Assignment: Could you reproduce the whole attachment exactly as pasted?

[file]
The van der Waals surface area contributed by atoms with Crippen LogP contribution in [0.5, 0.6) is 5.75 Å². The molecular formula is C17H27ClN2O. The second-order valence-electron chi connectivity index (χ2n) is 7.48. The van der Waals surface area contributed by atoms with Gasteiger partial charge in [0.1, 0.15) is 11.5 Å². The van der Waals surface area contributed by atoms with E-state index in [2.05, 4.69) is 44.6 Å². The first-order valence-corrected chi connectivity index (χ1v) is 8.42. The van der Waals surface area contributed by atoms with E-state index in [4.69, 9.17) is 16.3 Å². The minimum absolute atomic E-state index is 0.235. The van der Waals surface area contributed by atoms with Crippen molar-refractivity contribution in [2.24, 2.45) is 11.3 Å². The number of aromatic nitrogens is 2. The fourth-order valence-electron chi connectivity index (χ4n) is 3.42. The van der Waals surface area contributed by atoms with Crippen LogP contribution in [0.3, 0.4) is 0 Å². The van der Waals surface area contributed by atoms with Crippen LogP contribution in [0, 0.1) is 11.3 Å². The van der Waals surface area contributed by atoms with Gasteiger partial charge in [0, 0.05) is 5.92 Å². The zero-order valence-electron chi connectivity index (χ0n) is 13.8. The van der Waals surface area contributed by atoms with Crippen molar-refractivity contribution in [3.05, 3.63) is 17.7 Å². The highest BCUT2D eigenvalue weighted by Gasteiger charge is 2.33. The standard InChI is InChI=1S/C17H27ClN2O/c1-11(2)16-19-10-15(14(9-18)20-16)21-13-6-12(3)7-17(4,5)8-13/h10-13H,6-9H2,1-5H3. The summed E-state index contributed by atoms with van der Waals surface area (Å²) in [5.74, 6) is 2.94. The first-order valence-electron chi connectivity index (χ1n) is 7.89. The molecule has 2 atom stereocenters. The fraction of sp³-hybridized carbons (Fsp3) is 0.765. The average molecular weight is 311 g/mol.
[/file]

The van der Waals surface area contributed by atoms with Crippen LogP contribution in [0.5, 0.6) is 5.75 Å². The molecular formula is C17H27ClN2O. The second-order valence-electron chi connectivity index (χ2n) is 7.48. The van der Waals surface area contributed by atoms with Gasteiger partial charge in [0.1, 0.15) is 11.5 Å². The van der Waals surface area contributed by atoms with E-state index in [2.05, 4.69) is 44.6 Å². The first-order valence-corrected chi connectivity index (χ1v) is 8.42. The van der Waals surface area contributed by atoms with E-state index in [4.69, 9.17) is 16.3 Å². The minimum absolute atomic E-state index is 0.235. The van der Waals surface area contributed by atoms with Crippen molar-refractivity contribution in [2.24, 2.45) is 11.3 Å². The number of aromatic nitrogens is 2. The fourth-order valence-electron chi connectivity index (χ4n) is 3.42. The van der Waals surface area contributed by atoms with Crippen LogP contribution in [0.3, 0.4) is 0 Å². The van der Waals surface area contributed by atoms with Crippen LogP contribution in [0, 0.1) is 11.3 Å². The van der Waals surface area contributed by atoms with Gasteiger partial charge in [0, 0.05) is 5.92 Å². The zero-order valence-electron chi connectivity index (χ0n) is 13.8. The van der Waals surface area contributed by atoms with Crippen molar-refractivity contribution in [3.05, 3.63) is 17.7 Å². The highest BCUT2D eigenvalue weighted by Gasteiger charge is 2.33. The standard InChI is InChI=1S/C17H27ClN2O/c1-11(2)16-19-10-15(14(9-18)20-16)21-13-6-12(3)7-17(4,5)8-13/h10-13H,6-9H2,1-5H3. The summed E-state index contributed by atoms with van der Waals surface area (Å²) in [5.74, 6) is 2.94. The first-order valence-electron chi connectivity index (χ1n) is 7.89. The molecule has 2 atom stereocenters. The fraction of sp³-hybridized carbons (Fsp3) is 0.765. The average molecular weight is 311 g/mol.